By now, fall garden cleanup is well underway. By November, the spent foliage will be cut down and cleared off, and the raked leaves will be removed.
But if you want to help our decimated bird populations, leave some shelter for the insects in your garden.
The decline of insects that birds need to feed their young is one of the main factors fueling their alarming decrease. Finishing your garden cleanup in the spring versus doing it all in the fall will help the insect population survive to nourish birds.
Vital pollinators, including native bees, overwinter in our gardens. They burrow under leaves or take shelter in the stems of cut-back plants. If you delay your cleanup until there are several 50 degree days in the spring, overwintering pollinators will wake up and move on to fulfill their important roles.
The new rallying cry is: “Leave the leaves.” Rake back some under and around the trees as mulch, and use leaves as mulch on your flower beds. Leave a pile at the edge of your property where they won’t be noticed. They can also be added to your compost heap as a valuable “brown” material.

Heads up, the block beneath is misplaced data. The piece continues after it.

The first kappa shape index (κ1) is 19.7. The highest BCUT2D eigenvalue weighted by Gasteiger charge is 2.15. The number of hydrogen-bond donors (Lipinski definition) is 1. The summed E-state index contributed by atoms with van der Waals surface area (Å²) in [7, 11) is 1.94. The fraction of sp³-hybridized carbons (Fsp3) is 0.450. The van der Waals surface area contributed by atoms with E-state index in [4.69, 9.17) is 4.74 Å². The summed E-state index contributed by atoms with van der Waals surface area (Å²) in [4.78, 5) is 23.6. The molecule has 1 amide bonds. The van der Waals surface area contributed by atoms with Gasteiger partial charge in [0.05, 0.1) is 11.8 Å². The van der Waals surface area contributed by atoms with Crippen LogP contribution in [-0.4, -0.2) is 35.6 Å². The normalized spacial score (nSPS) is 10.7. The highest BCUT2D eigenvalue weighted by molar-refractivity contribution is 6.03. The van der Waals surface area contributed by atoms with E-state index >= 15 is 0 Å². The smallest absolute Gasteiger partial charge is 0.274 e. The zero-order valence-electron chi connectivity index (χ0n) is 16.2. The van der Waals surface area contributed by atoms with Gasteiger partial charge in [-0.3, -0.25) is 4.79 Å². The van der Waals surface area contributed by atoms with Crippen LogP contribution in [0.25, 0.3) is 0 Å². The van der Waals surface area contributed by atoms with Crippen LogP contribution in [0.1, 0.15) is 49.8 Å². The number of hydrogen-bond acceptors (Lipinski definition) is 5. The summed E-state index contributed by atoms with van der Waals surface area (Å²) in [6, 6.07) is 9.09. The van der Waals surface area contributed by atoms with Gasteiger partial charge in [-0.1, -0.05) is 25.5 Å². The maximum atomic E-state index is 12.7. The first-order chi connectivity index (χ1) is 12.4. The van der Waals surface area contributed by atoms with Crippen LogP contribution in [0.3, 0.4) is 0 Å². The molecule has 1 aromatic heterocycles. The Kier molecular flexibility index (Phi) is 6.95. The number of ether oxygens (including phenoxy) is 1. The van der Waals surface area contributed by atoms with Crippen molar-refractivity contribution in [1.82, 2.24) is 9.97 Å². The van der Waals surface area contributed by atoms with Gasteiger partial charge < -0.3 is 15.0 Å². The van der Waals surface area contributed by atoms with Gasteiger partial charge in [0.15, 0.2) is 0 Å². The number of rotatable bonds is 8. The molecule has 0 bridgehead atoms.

Seed heads left on dried flowering plants provide a smörgåsbord for both winter residents and migratory birds, including finches, sparrows, blackbirds, chickadees, nuthatches, jays, buntings and grosbeaks. Don’t cut back and discard or compost the following plants until the spring: goldenrod, asters, coneflowers, sunflowers, coreopsis and black-eyed Susans, as their seeds also feed the birds.
Birds also rely on the small fruits remaining on shrubs and trees. Also, consider leaving a brush pile on your property in some tucked-away location, so that birds can take shelter in it during winter storms or cold nights.
These are small steps to take that can make a major difference for birds, pollinators and other insects.
Westhampton Garden Club
One fine body…